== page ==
Review by Sonia Thompson

Headteacher, St Matthew's CofE Primary School

30 Jul 2023, 5:00


Lessons from the head’s office

By Brian Walton


Corwin UK




23 Jun 2023

I love a good edu-book. I particularly love a good, evidence-informed edu-book that presents its reader with theory and further reading. However, I must admit that sometimes the rabbit-hole of theory and further reading can overwhelm me. Should I know this? Should I read it now or later? Phew! 

So it was really refreshing to read Lessons From The Heads Office and not being prompted to read more. Instead, this book is nothing more and nothing less than a leader sharing his thoughts, stories and advice based on his own experiences – and that’s more than enough to be getting on with.

Walton does not hold back as he takes us, experience by experience, through leadership’s highs and lows. The book presents, as he puts it himself, an ’honest and sometimes brutal look at the challenges’.  It’s school leadership in the raw and the real, portrayed through the reflections of a bold writer who has seen it all, got the tee shirt and is still in the game.

That boldness is thrust on you from the outset. Chapter one’s title is Leadersh*t, which Walton defines, exemplifies and strongly advises against. And that boldness continues throughout as Walton confronts the many controversies and counterpoints of school leadership life. It’s not subtle. In fact, it is a little in your face. But in many ways this is the book’s USP, and it is precisely its unwavering honesty and humanity that I appreciated most.

For me, chapter four On inclusion, perfectly exemplifies this honesty and humanity. Although it does offer some answers, it also leaves you with many questions to ponder and challenges to face. What is clear is how robustly Walton positions inclusion, diversity and equity at the heart of any effective school – just as it should be – and how challenging that is.

Walton does not hold back

But while Walton accepts the complexities and difficulties that are a necessary part of leadership, there are a number of aspects of the role that this ‘head of 19 years and counting’ is certain about. He is certain about the moral purpose of what we do and the lasting legacy it can have. He is certain about our use of time and the vortex of emails we’ve come to accept. And he is in no doubt that kindness is not weakness and that trust is the cornerstone of building a team. Finally, he is quote, quite certain that Ofsted is far too erratic and unpredictable.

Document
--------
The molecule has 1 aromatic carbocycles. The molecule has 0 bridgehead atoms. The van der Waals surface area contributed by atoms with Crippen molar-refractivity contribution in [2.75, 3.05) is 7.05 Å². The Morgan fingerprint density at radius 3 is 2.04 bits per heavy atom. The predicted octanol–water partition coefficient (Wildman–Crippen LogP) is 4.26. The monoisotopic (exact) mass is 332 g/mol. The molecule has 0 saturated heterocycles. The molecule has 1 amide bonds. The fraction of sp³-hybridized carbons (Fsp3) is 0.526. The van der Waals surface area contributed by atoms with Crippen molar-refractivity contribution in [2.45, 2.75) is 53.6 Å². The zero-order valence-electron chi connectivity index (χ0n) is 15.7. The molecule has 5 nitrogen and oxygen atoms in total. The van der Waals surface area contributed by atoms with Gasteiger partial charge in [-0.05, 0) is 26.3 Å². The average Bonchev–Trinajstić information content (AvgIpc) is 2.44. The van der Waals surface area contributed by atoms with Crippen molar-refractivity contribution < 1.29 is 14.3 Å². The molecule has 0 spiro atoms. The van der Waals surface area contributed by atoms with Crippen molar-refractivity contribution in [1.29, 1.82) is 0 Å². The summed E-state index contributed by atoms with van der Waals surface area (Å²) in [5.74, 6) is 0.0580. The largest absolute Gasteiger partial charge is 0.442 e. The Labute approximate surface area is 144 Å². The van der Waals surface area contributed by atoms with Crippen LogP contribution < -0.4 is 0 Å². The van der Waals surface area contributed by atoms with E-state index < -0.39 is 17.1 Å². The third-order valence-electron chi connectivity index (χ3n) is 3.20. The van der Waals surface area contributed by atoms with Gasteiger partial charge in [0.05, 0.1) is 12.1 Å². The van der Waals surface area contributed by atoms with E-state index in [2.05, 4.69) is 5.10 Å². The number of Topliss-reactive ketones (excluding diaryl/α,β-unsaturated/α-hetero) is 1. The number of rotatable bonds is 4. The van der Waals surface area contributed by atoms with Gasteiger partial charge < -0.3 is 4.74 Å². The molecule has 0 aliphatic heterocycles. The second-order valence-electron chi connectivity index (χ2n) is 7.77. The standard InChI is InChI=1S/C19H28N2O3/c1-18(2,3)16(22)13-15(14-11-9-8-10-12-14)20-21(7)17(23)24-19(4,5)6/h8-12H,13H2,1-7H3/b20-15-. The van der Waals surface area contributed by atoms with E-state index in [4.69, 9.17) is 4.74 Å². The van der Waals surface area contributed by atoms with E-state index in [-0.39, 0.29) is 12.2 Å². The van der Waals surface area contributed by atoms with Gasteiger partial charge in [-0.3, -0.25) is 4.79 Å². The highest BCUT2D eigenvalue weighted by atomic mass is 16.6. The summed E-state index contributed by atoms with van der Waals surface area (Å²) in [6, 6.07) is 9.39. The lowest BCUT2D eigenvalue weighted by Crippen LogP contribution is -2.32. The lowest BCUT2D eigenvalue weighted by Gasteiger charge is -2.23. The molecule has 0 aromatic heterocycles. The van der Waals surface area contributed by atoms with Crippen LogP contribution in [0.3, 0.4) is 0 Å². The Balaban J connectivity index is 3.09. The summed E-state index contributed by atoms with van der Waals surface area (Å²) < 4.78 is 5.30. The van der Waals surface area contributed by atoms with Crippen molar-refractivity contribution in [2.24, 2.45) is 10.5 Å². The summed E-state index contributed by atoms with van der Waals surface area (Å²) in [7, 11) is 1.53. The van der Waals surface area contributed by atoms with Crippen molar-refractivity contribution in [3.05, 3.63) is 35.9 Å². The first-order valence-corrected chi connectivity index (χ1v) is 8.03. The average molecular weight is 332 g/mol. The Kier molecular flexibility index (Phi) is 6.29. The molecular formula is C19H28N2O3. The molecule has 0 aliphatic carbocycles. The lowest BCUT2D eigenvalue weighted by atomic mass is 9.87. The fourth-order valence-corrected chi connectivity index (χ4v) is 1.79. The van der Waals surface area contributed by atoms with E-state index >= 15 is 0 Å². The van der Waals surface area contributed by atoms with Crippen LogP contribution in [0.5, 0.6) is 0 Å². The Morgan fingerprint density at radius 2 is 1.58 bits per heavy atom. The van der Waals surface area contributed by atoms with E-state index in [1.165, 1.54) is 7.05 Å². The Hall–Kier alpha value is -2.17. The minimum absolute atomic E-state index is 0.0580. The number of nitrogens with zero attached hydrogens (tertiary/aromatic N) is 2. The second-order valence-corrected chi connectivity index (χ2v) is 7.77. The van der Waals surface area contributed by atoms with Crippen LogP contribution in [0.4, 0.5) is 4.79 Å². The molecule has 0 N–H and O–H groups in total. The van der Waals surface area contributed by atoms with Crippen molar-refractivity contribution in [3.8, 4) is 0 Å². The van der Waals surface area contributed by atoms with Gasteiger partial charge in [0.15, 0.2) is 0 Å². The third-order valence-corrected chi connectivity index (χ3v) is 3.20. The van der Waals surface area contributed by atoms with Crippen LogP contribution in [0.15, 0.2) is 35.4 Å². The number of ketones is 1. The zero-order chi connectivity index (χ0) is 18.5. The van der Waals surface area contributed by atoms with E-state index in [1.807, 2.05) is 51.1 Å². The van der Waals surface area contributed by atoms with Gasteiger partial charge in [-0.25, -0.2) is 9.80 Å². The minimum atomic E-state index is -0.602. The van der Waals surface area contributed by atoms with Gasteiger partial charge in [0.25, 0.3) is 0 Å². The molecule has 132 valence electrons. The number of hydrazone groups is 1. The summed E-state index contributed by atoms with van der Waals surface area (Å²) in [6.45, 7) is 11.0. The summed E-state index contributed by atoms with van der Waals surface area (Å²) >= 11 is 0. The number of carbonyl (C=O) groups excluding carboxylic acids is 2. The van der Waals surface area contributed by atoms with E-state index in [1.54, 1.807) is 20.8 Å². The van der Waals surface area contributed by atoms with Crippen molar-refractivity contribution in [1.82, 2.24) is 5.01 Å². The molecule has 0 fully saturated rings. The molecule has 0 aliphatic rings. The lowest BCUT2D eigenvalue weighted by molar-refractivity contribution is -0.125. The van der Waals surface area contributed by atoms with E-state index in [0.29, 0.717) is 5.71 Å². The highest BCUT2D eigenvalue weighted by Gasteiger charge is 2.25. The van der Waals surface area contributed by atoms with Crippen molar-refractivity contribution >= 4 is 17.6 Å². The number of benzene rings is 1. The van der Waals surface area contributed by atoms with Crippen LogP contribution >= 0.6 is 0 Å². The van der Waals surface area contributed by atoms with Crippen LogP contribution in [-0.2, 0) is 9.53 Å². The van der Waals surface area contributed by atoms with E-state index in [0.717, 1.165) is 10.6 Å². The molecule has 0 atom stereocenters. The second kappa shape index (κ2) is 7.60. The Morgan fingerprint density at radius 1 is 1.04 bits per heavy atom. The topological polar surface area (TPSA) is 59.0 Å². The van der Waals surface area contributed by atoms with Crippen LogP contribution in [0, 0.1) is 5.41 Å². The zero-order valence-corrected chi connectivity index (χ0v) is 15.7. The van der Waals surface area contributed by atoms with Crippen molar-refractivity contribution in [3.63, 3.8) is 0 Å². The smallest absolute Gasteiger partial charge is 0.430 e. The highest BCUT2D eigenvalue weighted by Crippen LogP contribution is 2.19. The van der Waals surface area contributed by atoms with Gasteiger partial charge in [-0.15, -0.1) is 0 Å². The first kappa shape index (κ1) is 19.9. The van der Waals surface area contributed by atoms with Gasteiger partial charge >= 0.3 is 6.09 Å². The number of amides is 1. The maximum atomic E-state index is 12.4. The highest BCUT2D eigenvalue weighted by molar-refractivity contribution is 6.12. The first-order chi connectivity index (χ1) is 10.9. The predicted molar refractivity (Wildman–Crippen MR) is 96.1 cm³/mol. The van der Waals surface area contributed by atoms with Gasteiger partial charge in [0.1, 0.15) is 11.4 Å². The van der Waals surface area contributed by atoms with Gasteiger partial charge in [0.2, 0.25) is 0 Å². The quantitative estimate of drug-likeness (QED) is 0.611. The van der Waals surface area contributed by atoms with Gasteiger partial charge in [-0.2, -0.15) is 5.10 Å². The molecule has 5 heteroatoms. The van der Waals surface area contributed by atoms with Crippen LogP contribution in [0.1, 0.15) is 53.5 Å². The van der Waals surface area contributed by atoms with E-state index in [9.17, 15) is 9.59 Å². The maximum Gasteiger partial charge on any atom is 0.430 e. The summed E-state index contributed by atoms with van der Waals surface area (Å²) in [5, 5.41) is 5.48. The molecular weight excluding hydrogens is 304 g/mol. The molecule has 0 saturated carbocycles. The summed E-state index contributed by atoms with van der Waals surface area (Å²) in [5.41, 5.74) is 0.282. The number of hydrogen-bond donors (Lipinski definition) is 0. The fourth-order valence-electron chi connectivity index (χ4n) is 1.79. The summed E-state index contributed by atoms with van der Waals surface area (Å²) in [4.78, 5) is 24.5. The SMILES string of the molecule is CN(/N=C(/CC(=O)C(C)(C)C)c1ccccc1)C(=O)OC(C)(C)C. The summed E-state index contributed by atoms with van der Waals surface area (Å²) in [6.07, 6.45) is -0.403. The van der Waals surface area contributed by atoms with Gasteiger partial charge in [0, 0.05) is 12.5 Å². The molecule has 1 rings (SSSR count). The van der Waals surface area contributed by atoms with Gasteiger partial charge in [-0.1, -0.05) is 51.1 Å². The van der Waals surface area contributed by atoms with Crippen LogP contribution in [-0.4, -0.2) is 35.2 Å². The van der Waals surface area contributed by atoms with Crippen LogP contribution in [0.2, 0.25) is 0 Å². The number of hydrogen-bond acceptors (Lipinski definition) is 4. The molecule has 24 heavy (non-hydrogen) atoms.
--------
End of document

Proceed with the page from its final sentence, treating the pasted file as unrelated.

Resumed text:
The way the book is organised is itself somewhat erratic. There is a clear contents page, but each chapter rambles rather freely. There are principles, references and conclusions and a sense of seriousness in some chapters, and none of these in another. The chapters are clearly titled, yet some of the sub-headings are not. Some are funny, and some are downright bizarre. They make sense when you read on, but you won’t find your way back to them without the index. (Thankfully, there is one!)

But maybe that is the point. It is its own book and that’s okay. This book espouses individuality and a ‘rebel, rebel’ attitude, yet it oozes much traditional thinking. This dichotomy means that there is much that I have read before from other well-known writers, such as teaching and learning being foundational and using evidence and research to inform decision making wherever possible. In many ways, this positioning is what makes Walton’s book so interesting; at the end of the day, this is where many teachers are… somewhere in the middle.

Ultimately, this book is about how to thrive rather than merely survive in a profession where recruitment and retention are clear and present dangers seemingly with no immediate resolution. Walton calls it ‘longevity’ and in the final chapter, tasks the readers with carving out there own way to lead effectively.

I will always love a good evidence-informed edu-book, but if you want a reflection on current school leadership (careful spelling here), then you would do well to learn your lessons from this no-nonsense head’s office. I may not agree with everything, but the courage of its conviction is compelling, convincing, and that makes it a must-read.

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